Egypt's Coptic Christian Pope Shenouda III died on Saturday at the age of 88 due to cancer-related ailments and old age, it has been reported.
Pope Shenouda III died from complications in health and from old age, Reuters quoted his political adviser Hany Aziz as saying. He was reportedly suffering from cancer that had spread to several organs.
Shenouda became the 117th pope of Alexandria in November 1971 and was popular among Egypt's estimated 12 million Christians and was seen as a symbol of religious harmony in Muslim majority Egypt.
Pope Shenouda III had taken several critical stances on the position of Christians in Egypt during his four decades in power as the head of Coptic Christians.
In the 1970's Shenouda criticised then president Anwar Sadat for poor handling of the attacks against Christians during the Islamic insurgency in the country.
He also rejected Egypt's 1979 peace treaty with Israel which resulted in his losing his temporal powers and Sadat sending him into exile within the country to the Wadi el Natrun monastery, North West of Cairo.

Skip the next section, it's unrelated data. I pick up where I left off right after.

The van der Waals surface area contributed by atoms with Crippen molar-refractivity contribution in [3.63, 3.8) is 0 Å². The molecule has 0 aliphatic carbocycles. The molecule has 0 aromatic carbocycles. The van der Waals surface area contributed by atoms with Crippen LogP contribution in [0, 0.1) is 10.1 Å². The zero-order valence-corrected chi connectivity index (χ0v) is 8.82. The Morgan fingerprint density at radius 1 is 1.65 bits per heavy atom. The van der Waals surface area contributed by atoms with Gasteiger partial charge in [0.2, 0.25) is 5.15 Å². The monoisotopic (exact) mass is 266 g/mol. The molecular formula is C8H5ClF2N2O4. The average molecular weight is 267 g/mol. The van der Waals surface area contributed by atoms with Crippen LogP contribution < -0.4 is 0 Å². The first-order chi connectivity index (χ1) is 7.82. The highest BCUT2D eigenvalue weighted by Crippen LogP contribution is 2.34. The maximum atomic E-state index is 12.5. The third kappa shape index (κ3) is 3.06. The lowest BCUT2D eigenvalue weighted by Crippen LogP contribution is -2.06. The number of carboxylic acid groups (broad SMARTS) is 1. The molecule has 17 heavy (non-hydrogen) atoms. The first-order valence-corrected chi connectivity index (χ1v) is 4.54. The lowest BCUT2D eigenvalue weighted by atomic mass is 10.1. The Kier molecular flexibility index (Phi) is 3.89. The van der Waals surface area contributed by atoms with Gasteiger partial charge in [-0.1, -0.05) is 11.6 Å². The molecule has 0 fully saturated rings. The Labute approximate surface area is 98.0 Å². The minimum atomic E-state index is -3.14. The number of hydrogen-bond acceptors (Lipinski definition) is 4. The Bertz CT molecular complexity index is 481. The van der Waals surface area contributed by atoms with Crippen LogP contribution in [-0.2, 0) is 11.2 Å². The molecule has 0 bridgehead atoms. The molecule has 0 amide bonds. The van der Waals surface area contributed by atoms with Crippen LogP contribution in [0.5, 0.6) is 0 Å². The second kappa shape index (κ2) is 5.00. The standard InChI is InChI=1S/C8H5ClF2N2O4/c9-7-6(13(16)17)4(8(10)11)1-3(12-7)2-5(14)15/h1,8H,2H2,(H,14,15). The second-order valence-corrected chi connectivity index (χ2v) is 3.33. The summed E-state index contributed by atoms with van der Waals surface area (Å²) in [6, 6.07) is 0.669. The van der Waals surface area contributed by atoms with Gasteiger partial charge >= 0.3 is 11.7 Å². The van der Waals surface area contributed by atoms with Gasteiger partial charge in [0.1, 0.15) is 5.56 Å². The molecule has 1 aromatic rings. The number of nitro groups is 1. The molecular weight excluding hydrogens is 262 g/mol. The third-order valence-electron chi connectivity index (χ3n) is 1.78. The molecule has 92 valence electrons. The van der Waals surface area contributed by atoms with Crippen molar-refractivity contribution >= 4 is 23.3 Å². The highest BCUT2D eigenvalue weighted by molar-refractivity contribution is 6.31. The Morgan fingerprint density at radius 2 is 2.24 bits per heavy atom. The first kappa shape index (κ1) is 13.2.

Shenouda came back to Cairo at the time of president Hosni Mubarak.
Pope Shenouda's death has been mourned by religious leaders and politicians in the country.
"Egypt has lost one of its rare men at a sensitive moment when it most needs the wisest of its wise - their expertise and their purity of minds," the state Middle East News Agency quoted Sheikh Ahmed el-Tayib, grand imam of Egypt's highest Islamic authority, al-Azhar, as saying.
"He held the question of Jerusalem and the Palestinian problem in his conscious," he added.